Above picture shows how the capsule is fixed in the microphone. The capsule is glued on the top of the handle. After the glue dries out, it forms a rigid joint, and the capsule is covered with the ball grill. This is the conventional art of microphone assembly. However, the situations as follow are inevitable
To effectively improve the situations above for a better user experience, it is necessary to fit the shock absorber between the capsule and the handle for a quality microphone.
When the user holds a microphone, speaking or singing, the turning and shaking gestures easily vibrate the microphone. Since it’s a rigid joint between capsule and handle, the vibrations directly transmit to capsule and thus results to inevitable noise and further affects the sound quality.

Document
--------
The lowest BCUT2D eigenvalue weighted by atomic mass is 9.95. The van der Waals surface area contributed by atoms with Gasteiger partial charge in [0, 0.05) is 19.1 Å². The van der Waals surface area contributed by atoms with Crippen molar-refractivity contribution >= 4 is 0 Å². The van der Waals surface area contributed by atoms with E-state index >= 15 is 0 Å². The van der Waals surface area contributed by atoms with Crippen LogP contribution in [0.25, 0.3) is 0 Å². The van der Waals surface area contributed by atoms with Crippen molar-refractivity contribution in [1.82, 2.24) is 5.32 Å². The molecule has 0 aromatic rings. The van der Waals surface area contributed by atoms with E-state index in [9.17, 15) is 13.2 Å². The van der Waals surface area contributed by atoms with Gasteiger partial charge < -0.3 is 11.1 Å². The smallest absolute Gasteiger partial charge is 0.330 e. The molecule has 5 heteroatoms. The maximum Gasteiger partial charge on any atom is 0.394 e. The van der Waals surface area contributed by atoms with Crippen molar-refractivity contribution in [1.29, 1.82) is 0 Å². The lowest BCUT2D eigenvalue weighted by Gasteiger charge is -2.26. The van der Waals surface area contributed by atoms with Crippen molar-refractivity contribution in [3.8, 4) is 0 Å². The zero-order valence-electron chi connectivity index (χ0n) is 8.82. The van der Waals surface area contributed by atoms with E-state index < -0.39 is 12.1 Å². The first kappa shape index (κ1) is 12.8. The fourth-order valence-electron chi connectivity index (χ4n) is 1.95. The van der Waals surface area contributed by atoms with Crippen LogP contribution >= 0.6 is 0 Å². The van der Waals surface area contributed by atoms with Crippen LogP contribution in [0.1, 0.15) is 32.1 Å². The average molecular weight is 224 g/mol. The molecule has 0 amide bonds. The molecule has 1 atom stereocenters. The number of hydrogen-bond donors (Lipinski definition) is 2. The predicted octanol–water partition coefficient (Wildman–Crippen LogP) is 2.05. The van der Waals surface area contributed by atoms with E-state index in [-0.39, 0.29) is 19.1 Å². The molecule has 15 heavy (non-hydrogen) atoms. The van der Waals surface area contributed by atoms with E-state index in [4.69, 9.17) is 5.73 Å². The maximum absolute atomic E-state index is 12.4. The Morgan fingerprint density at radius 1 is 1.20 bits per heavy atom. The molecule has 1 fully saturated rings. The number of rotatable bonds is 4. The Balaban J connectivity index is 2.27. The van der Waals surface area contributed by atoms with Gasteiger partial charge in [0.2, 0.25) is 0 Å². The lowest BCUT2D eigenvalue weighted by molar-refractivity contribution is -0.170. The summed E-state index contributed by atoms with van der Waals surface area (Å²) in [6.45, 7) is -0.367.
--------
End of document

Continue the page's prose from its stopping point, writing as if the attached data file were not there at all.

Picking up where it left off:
Some microphones are designed with switches. The motion of turning on/off leads to noise coming out due to the vibration.
Bad habits of using microphones like violently shaking and tapping, or even make it fall to the ground will not only produce unpleasant noise but also might damage the capsule and the microphone.
The microphone handle is made of rigid materials, such as plastics and zinc alloys, so easily to have vibrations while touching, turning and shaking it. As it’s a rigid joint between the capsule and handle, the capsule would inevitably produce unwanted noise.